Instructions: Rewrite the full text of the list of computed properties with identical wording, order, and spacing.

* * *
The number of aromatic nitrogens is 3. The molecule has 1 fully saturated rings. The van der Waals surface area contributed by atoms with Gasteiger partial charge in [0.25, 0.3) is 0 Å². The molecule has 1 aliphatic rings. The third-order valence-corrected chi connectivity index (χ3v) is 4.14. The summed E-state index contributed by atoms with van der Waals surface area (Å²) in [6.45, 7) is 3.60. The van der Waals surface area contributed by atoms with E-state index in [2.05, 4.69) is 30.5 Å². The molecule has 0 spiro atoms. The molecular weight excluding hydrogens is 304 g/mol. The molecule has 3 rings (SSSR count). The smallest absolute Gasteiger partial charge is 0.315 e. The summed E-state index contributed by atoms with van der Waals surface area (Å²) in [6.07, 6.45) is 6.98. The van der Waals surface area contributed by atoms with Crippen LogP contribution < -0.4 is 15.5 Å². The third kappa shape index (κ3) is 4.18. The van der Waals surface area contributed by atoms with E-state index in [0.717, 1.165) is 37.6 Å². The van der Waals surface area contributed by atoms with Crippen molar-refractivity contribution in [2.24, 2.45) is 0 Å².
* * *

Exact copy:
The number of aromatic nitrogens is 3. The molecule has 1 fully saturated rings. The van der Waals surface area contributed by atoms with Gasteiger partial charge in [0.25, 0.3) is 0 Å². The molecule has 1 aliphatic rings. The third-order valence-corrected chi connectivity index (χ3v) is 4.14. The summed E-state index contributed by atoms with van der Waals surface area (Å²) in [6.45, 7) is 3.60. The van der Waals surface area contributed by atoms with E-state index in [2.05, 4.69) is 30.5 Å². The molecule has 0 spiro atoms. The molecular weight excluding hydrogens is 304 g/mol. The molecule has 3 rings (SSSR count). The smallest absolute Gasteiger partial charge is 0.315 e. The summed E-state index contributed by atoms with van der Waals surface area (Å²) in [6.07, 6.45) is 6.98. The van der Waals surface area contributed by atoms with Crippen LogP contribution < -0.4 is 15.5 Å². The third kappa shape index (κ3) is 4.18. The van der Waals surface area contributed by atoms with E-state index in [0.717, 1.165) is 37.6 Å². The van der Waals surface area contributed by atoms with Crippen molar-refractivity contribution in [2.24, 2.45) is 0 Å².